Sharp announces new multi-touch display with built-in “scanner”

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Sharp has announced a forthcoming 3.5″ LCD display with a built-in multi-touch digitizer. The panel doesn’t use resistive technology, nor capacitive. Instead, the display has embedded photodetectors that “see” your fingertips or “scan” a business card, post-it note, or similar surface. Sharp expects to begin shipping samples next month and quantity shipments by Spring 2008. There’s no indication of price, but in a translation from an account of the announcement made in Japan it appears that Sharp is indicating that prices will be consistent with existing technologies. That’s a very good sign. It also looks like Sharp is targeting consumer devices, which also suggests that cost won’t be prohibitive.

To me this is game changing. If this technology pans out in the marketplace, expect to see interactive devices of all kinds that not only rival the iPhone’s gesture capability, but go far beyond. I can see this display technology finding a home in cellphones, digital cameras, MIDs, UMPCs, Tablet PCs, desktop displays and more.

It also could give a boost to Tablet PCs and UMPCs. Here’s why: For the first time, the mobile computers will not only support digital paper, but they’ll include a low-res scanner. Just place a piece of paper over the display and a digital version of the paper is captured. There’s no physical scanning at this point so expect the captured images to be low resolution, but nonetheless human readable. That doesn’t mean that one day there won’t be piezoelectric transducers or something someday dithering the display pixels and effectively increasing the resolution of the display or even creating a stereo view of the contact surface or what’s near the display. Shape from shading is another strong possibility which could lead to some rather interesting apps.

With a built-in scanner in the display, just imagine students at a library or people exchanging business cards or….you get the idea.

Now there are a few blanks to be filled in. Besides the cost, I’m not sure about pressure sensitivity. No indication’s about power-consumption one way or another either and whether ambient light is an issue. Also, I’m guessing you’ll still want a high-res digitizer for handwriting analysis where handwriting is desired.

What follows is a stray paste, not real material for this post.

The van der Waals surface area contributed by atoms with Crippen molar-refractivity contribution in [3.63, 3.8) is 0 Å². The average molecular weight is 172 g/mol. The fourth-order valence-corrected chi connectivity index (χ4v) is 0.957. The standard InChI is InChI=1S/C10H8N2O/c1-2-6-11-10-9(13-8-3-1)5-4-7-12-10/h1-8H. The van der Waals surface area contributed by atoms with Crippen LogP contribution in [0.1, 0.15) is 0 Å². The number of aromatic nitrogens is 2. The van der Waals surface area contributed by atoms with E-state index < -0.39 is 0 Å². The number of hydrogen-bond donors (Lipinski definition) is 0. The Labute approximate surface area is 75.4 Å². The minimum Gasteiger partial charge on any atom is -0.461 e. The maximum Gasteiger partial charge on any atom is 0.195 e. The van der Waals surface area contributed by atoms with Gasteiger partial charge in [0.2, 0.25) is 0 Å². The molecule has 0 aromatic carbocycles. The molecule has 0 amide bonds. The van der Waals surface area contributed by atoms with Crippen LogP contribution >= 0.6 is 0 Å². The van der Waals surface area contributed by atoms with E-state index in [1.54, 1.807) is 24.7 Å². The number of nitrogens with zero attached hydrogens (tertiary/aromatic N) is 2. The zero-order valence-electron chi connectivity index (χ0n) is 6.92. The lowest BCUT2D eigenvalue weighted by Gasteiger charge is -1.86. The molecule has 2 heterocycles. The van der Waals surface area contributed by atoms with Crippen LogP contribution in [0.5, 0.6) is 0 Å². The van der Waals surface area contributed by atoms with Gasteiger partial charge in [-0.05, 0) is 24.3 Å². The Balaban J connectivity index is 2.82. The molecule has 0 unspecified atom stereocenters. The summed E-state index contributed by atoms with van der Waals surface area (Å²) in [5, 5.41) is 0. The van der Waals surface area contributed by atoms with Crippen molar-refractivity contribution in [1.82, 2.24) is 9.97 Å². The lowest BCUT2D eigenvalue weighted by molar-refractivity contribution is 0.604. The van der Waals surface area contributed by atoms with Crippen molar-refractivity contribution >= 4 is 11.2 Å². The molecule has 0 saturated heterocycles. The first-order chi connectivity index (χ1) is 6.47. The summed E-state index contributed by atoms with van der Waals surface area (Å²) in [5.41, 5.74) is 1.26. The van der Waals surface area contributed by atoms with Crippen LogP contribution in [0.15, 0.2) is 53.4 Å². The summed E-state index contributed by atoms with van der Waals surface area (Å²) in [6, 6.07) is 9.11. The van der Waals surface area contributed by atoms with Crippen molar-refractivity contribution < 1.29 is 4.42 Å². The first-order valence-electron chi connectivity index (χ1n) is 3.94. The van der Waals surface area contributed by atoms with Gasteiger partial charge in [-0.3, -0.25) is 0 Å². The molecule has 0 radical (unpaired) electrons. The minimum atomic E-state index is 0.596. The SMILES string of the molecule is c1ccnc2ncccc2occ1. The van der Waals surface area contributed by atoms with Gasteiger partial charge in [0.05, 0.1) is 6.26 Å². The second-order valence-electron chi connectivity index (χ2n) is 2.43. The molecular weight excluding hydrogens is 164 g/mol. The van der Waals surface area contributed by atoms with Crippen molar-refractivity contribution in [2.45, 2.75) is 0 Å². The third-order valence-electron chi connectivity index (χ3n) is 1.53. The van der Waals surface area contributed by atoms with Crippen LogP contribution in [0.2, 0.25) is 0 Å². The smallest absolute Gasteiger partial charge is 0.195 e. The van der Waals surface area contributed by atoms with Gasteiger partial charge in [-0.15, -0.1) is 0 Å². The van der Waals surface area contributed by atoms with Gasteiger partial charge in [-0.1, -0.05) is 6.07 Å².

There’s also the issue of display size. To begin with Sharp is launching 3.5″ displays with 320×480 resolution. That’s fine for a cell phone, but isn’t going to be sufficient for a UMPC. Sharp is indicating that they have plans for multi-touch displays reaching 12.1″, I hope that those make it to market sooner than later. In fact, if I were a Tablet/UMPC OEM, I’d be checking out this technology as soon as possible and if it works as well as I think it might, I’d be lining up the next generation devices to use it.

Up to this point I’ve been strongly advocating dual mode devices–those with touch and an active digitizer built in. I’ve also become a fan of capacitive touch over resistive technologies, because I see it as being more sensitive, durable, and easier to algorithmically analyze. However, with the introduction of Sharp’s multi-touch sensor I can see the equation changing. Maybe optical multi-touch will supplant capacitive or maybe we’ll see three mode systems. We’ll have to see what the tradeoffs are and where the capabilities are complementary.

This technology also points out something I’ve voiced before, that Microsoft’s Surface Computing initiative–especially in terms of its multi-touch technologies and APIs–should be coupled with those developed in the Tablet/UMPC space. There is going to be an overlap of APIs. There is going to be overlap of apps–especially as Sharp increases the display size. It’s going to happen. Why develop APIs and apps that compete with one another? Doing so, no doubt helps to keep things focused for the front-line developers, but is any of this that hard or unpredictable? I don’t think so. The question is how fast can Microsoft and the OEMs gain adoption of the technology before you know who steps in? I’m also concerned that if Microsoft continues to view and showcase the Surface Computer device as a high-end, $10,000 device that this will discourage or pigeon hole the adoption of multi-touch technology elsewhere. That would be a shame. UMPCs and Tablet PCs should be early adopters of this technology–it’s already discouraging that the iPhone is leading here. It shouldn’t be.

[Found via Engadget]